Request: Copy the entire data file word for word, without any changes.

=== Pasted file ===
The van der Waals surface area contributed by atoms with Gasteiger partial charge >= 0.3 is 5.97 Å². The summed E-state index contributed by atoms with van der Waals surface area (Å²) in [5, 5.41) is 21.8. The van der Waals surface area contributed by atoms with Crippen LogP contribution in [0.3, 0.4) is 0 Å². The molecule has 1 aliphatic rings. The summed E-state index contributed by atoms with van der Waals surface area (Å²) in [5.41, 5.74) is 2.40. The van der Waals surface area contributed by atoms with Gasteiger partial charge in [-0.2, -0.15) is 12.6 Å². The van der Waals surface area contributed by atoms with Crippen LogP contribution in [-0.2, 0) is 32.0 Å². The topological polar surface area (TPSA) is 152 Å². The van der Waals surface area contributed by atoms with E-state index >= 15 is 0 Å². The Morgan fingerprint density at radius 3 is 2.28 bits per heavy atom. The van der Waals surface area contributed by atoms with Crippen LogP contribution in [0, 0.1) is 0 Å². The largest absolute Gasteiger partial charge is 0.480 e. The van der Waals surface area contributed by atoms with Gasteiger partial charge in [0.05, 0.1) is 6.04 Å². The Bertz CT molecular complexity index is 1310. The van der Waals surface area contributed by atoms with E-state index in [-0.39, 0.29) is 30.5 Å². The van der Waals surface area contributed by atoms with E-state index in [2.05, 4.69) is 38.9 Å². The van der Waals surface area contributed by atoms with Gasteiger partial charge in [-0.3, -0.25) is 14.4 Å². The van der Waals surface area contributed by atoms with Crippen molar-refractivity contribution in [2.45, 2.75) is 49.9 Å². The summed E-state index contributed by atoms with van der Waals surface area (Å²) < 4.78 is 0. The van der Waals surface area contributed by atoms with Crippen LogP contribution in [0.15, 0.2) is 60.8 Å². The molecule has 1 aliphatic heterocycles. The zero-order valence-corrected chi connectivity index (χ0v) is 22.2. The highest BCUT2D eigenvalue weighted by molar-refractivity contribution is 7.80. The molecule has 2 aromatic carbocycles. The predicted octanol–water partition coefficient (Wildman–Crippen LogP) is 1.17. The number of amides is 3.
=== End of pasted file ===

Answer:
The van der Waals surface area contributed by atoms with Gasteiger partial charge >= 0.3 is 5.97 Å². The summed E-state index contributed by atoms with van der Waals surface area (Å²) in [5, 5.41) is 21.8. The van der Waals surface area contributed by atoms with Crippen LogP contribution in [0.3, 0.4) is 0 Å². The molecule has 1 aliphatic rings. The summed E-state index contributed by atoms with van der Waals surface area (Å²) in [5.41, 5.74) is 2.40. The van der Waals surface area contributed by atoms with Gasteiger partial charge in [-0.2, -0.15) is 12.6 Å². The van der Waals surface area contributed by atoms with Crippen LogP contribution in [-0.2, 0) is 32.0 Å². The topological polar surface area (TPSA) is 152 Å². The van der Waals surface area contributed by atoms with E-state index >= 15 is 0 Å². The Morgan fingerprint density at radius 3 is 2.28 bits per heavy atom. The van der Waals surface area contributed by atoms with Crippen LogP contribution in [0, 0.1) is 0 Å². The largest absolute Gasteiger partial charge is 0.480 e. The van der Waals surface area contributed by atoms with Gasteiger partial charge in [0.05, 0.1) is 6.04 Å². The Bertz CT molecular complexity index is 1310. The van der Waals surface area contributed by atoms with E-state index in [-0.39, 0.29) is 30.5 Å². The van der Waals surface area contributed by atoms with E-state index in [2.05, 4.69) is 38.9 Å². The van der Waals surface area contributed by atoms with Gasteiger partial charge in [-0.3, -0.25) is 14.4 Å². The van der Waals surface area contributed by atoms with Crippen molar-refractivity contribution in [2.45, 2.75) is 49.9 Å². The summed E-state index contributed by atoms with van der Waals surface area (Å²) < 4.78 is 0. The van der Waals surface area contributed by atoms with Crippen LogP contribution in [0.15, 0.2) is 60.8 Å². The molecule has 1 aliphatic heterocycles. The zero-order valence-corrected chi connectivity index (χ0v) is 22.2. The highest BCUT2D eigenvalue weighted by molar-refractivity contribution is 7.80. The molecule has 2 aromatic carbocycles. The predicted octanol–water partition coefficient (Wildman–Crippen LogP) is 1.17. The number of amides is 3.